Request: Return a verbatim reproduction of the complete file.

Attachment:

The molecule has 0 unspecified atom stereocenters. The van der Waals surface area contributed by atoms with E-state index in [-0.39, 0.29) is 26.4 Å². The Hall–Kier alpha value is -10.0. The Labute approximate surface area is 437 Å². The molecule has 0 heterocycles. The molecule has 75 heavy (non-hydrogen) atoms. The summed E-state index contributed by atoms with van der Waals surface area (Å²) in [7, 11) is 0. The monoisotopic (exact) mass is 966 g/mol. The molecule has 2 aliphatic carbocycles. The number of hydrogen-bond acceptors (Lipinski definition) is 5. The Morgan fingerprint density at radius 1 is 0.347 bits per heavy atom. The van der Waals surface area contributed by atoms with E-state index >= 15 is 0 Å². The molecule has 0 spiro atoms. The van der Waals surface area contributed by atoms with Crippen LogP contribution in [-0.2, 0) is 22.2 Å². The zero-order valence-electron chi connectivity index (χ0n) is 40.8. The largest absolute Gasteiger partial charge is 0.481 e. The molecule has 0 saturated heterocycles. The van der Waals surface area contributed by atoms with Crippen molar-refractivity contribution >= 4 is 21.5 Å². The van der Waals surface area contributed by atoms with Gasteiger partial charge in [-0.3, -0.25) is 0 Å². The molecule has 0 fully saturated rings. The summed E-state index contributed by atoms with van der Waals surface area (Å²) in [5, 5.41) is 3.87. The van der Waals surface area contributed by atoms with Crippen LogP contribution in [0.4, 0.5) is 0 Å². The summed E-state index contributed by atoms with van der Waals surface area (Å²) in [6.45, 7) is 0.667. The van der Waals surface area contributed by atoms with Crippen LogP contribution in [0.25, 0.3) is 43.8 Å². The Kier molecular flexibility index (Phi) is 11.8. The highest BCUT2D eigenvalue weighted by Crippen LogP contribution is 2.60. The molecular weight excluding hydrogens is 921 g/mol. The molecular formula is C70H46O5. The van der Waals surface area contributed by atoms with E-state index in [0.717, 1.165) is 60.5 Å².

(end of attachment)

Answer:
The molecule has 0 unspecified atom stereocenters. The van der Waals surface area contributed by atoms with E-state index in [-0.39, 0.29) is 26.4 Å². The Hall–Kier alpha value is -10.0. The Labute approximate surface area is 437 Å². The molecule has 0 heterocycles. The molecule has 75 heavy (non-hydrogen) atoms. The summed E-state index contributed by atoms with van der Waals surface area (Å²) in [7, 11) is 0. The monoisotopic (exact) mass is 966 g/mol. The molecule has 2 aliphatic carbocycles. The number of hydrogen-bond acceptors (Lipinski definition) is 5. The Morgan fingerprint density at radius 1 is 0.347 bits per heavy atom. The van der Waals surface area contributed by atoms with E-state index >= 15 is 0 Å². The molecule has 0 spiro atoms. The van der Waals surface area contributed by atoms with Crippen LogP contribution in [-0.2, 0) is 22.2 Å². The zero-order valence-electron chi connectivity index (χ0n) is 40.8. The largest absolute Gasteiger partial charge is 0.481 e. The molecule has 0 saturated heterocycles. The van der Waals surface area contributed by atoms with Crippen molar-refractivity contribution >= 4 is 21.5 Å². The van der Waals surface area contributed by atoms with Gasteiger partial charge in [-0.3, -0.25) is 0 Å². The molecule has 0 fully saturated rings. The summed E-state index contributed by atoms with van der Waals surface area (Å²) in [5, 5.41) is 3.87. The van der Waals surface area contributed by atoms with Crippen LogP contribution in [0.4, 0.5) is 0 Å². The summed E-state index contributed by atoms with van der Waals surface area (Å²) in [6.45, 7) is 0.667. The van der Waals surface area contributed by atoms with Crippen LogP contribution in [0.25, 0.3) is 43.8 Å². The Kier molecular flexibility index (Phi) is 11.8. The highest BCUT2D eigenvalue weighted by Crippen LogP contribution is 2.60. The molecular weight excluding hydrogens is 921 g/mol. The molecular formula is C70H46O5. The van der Waals surface area contributed by atoms with E-state index in [0.717, 1.165) is 60.5 Å².